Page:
I fell off a cliff to find my way home.

2024 update addiction codependency finding home in yourself inner child recovering resilience sobriety trauma healing Mar 16, 2024
Pamela gives an update of the last two years of absence

Well, hola again.

Yes, it's me. Remember me? The chick who was so empowered about her sobriety that it verged on obnoxious? The woman who was cheering you on as you got sober for the first or the 100th time? The girl who was constantly churning out courses, podcasts, and sober-badass content? Yep, that was me. 

But you haven't seen me in a while. I mean, really seen me. I've sputtered a few vestiges of life, but mostly, I've been gone. Today, I'm coming here to share a coffee with you and get us all cozy and updated. 

Phew, it's been a hot minute. 

I could write about it in a million ways, but it's as layered as it is simple.

The headline? I erased myself over the last couple of years, one little piece at a time until I could barely breathe.

To be honest, I didn't realize this was a necessary process of evolution. Until recently, I felt lost and small, like I had dissolved and there was no way to find me again. I now know this "erasing" was a cycle of death in life —one that's needed for rebirth. As I re-design my life, I look back with great tenderness at what happened in the last two years. 


It all started in 2021 when I got hit with RHS (Ramsay Hunt Syndrome virus).

It started with shingles in the ear, which paralyzed the facial nerves of my left side and affected my balance and hearing. From one day to another, I went from normal to not being able to walk (vertigo was similar to being two bottles of wine in), losing part of my hearing (with a lovely side of tinnitus, the high-pitched constant stress alert in my left ear), and the left side of my face completely paralyzed. 

This meant I could not walk, hear well, move my face, talk, or eat properly. I had to tape my eye shut at night so that it would stay closed and not cause permanent damage. I could not pronounce some basic letters (like the "P" in my name, for example). Water dripped from my mouth when I drank. My livelihood as a recovery coach, a voice actor, a podcast host, and everything else went out the window. 

I remember the feeling of doom. I remember crying for a whole day at the start of the journey. James, my then-partner, did everything he could to care for me, but the feeling of loneliness was devastating. Being in a body that stopped functioning well from one day to another was hard. And badass heart kicked in. 

If sobriety has taught me anything, it's to fight for myself. 

A couple of days after the initial shock seeped in, I sent James home (we each lived in our own apartment then) so I could be alone. I remember him kissing me goodbye with a worried look as I held on to the wall for balance. I also remember getting very quiet with myself as the door clicked shut behind him, embracing the terror of what was happening to my body, welcoming grief with all its dark edges and fearful corners. I've learned that walking through the darkness is necessary to get to the other side. My loving friends and family supported me from a distance. But the conversation with my heart and with my God was mine alone. I decided to fight for me.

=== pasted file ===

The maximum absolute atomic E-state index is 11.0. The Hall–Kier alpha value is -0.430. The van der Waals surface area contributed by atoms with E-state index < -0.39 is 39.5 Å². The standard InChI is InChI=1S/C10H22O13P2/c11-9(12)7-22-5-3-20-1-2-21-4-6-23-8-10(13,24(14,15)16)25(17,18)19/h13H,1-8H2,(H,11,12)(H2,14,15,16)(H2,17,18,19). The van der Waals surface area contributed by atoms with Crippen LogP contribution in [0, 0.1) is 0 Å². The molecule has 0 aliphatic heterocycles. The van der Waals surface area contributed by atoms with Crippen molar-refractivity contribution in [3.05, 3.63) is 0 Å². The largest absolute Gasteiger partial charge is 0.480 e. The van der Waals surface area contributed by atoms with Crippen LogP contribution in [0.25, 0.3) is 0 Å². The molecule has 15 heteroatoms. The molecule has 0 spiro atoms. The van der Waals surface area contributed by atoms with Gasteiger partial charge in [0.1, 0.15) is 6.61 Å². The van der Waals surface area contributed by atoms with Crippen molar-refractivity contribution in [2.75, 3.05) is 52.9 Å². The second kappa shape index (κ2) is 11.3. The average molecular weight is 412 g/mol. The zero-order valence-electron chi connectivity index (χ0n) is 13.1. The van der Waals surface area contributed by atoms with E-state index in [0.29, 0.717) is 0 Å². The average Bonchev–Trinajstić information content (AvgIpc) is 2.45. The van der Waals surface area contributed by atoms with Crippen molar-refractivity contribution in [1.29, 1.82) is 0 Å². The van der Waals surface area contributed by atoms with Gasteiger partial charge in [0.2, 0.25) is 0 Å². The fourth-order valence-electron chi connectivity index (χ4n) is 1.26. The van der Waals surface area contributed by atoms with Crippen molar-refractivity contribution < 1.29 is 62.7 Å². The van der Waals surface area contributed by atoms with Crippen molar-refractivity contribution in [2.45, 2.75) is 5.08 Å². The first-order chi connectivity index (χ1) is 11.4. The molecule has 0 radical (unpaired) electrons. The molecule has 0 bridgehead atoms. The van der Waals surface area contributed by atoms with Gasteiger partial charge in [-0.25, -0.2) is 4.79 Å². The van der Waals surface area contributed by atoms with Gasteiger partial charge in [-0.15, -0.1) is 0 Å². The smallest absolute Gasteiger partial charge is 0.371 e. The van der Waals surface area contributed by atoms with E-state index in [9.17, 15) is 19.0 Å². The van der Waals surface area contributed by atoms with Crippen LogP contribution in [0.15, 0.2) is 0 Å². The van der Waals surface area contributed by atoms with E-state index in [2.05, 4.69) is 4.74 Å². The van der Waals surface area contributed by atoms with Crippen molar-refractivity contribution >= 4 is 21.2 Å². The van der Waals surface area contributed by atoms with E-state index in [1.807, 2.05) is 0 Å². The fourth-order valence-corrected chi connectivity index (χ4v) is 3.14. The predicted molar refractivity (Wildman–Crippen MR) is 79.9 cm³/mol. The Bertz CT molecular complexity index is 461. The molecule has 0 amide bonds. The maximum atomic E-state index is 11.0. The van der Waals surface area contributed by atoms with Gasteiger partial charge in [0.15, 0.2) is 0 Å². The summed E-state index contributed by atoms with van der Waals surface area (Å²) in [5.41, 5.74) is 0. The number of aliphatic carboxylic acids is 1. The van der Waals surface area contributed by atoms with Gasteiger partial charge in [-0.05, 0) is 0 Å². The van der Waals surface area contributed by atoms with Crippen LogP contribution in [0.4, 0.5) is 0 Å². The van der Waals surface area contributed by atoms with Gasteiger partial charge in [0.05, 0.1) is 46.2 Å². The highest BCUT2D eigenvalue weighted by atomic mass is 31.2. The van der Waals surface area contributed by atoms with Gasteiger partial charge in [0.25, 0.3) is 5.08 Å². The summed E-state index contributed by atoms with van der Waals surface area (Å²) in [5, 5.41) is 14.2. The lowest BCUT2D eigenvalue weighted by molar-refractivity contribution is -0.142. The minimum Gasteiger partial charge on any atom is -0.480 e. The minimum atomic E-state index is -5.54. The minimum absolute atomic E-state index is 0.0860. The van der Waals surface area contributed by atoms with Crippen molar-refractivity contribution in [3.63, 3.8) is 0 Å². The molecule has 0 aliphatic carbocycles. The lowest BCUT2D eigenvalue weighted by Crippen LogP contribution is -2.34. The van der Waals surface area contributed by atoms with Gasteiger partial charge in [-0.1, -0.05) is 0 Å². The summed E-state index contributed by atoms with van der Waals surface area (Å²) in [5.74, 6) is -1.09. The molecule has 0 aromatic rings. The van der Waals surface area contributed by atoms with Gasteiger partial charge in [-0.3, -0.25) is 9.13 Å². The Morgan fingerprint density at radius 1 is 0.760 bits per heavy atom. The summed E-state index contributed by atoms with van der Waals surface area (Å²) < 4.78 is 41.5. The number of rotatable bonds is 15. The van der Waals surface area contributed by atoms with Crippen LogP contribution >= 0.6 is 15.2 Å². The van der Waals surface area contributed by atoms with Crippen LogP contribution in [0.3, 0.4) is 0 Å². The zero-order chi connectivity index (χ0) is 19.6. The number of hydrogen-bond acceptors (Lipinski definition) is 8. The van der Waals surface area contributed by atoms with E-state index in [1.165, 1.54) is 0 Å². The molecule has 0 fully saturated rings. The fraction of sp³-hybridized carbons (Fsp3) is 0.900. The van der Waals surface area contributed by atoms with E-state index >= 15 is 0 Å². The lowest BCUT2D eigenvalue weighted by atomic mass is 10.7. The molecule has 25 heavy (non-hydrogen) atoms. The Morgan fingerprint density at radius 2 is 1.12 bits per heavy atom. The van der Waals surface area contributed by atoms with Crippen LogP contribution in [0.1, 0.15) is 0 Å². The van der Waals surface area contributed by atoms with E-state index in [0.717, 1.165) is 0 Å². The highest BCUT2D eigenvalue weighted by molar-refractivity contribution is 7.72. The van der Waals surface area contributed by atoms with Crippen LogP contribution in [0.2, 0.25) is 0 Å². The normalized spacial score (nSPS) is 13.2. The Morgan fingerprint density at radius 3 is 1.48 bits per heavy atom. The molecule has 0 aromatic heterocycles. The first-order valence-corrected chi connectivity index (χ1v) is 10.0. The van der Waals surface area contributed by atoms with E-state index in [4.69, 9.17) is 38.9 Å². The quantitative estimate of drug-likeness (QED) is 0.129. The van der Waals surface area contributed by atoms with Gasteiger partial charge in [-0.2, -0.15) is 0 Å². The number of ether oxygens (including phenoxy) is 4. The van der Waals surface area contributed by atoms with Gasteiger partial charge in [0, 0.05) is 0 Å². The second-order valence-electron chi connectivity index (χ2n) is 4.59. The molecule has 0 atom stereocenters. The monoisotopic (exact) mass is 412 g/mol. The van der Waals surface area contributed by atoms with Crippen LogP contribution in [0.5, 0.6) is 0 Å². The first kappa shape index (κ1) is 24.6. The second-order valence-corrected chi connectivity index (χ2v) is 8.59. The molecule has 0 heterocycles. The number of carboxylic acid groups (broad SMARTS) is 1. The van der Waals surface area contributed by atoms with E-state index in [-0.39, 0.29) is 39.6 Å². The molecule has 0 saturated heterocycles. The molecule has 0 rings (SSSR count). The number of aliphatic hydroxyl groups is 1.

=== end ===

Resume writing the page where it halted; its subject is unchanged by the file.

For the next 90 days, I embarked on a profound journey of healing.

Whether I was ready or not, I had to become my best friend, coach, mentor, and tender parent. All my energy was placed on healing—from the minute I woke up to the minute I went to bed. I prepared every bite of food I ate with love, peeling vegetables for fresh juices, singing Shakira as I made anti-inflammatory broths, and learning to chew slowly to avoid biting my paralyzed inner cheek. 

I became a guardian of my thoughts. Every "truth" I told myself was up for investigation. This meant that when my mind said: "Your life will never be the same; this will never get better," I took a deep breath, grabbed the thought from a corner, held it up in the air between two fingers, and looked at it with compassion instead of blind belief. Ahhh, it's fear. Fear is what's shooting this thought into my mind. Yes, ok, I got it. A deep breath would clear my heart, and just like that, the edgy thought would grow limp between my fingers, losing its power. I was 100% mindful of what I allowed inside my mind, body, and heart. I felt lost in the same way I felt in early sobriety - but I also felt guided by hope (like in early sobriety.) God and I got real close. 

I learned to follow my intuition more than ever.

I took out a loan so that I could pay my bills. I Ubered to a Chinese medicine man for herbs, needles, and electrical rods. I did sacred rose therapy via Zoom with my shaman friend from Mexico. I went to bed surrounded by petals and prayers. I bathed in salts four times a day. I leaned on my sponsor, parents, brother, and son for faith. I learned to dance in this new world, strong and tender in my new reality. I healed from the inside out by deciding to find the gold in the mud, the lesson in the challenge. What was this illness here to teach me? I asked over and over. f found my answer by writing myself a story of healing —repeating the glorious lessons of sobriety. 

By 2022, I was 90% back to normal. 

I never recovered my whole facial movement, but you can barely tell if you are not watching for it. I can definitely feel and see it, but my gratitude for my recovery is much greater than the voice of self-critique. So what if my eye closes when I yawn? Assume I'm winking at you and move on.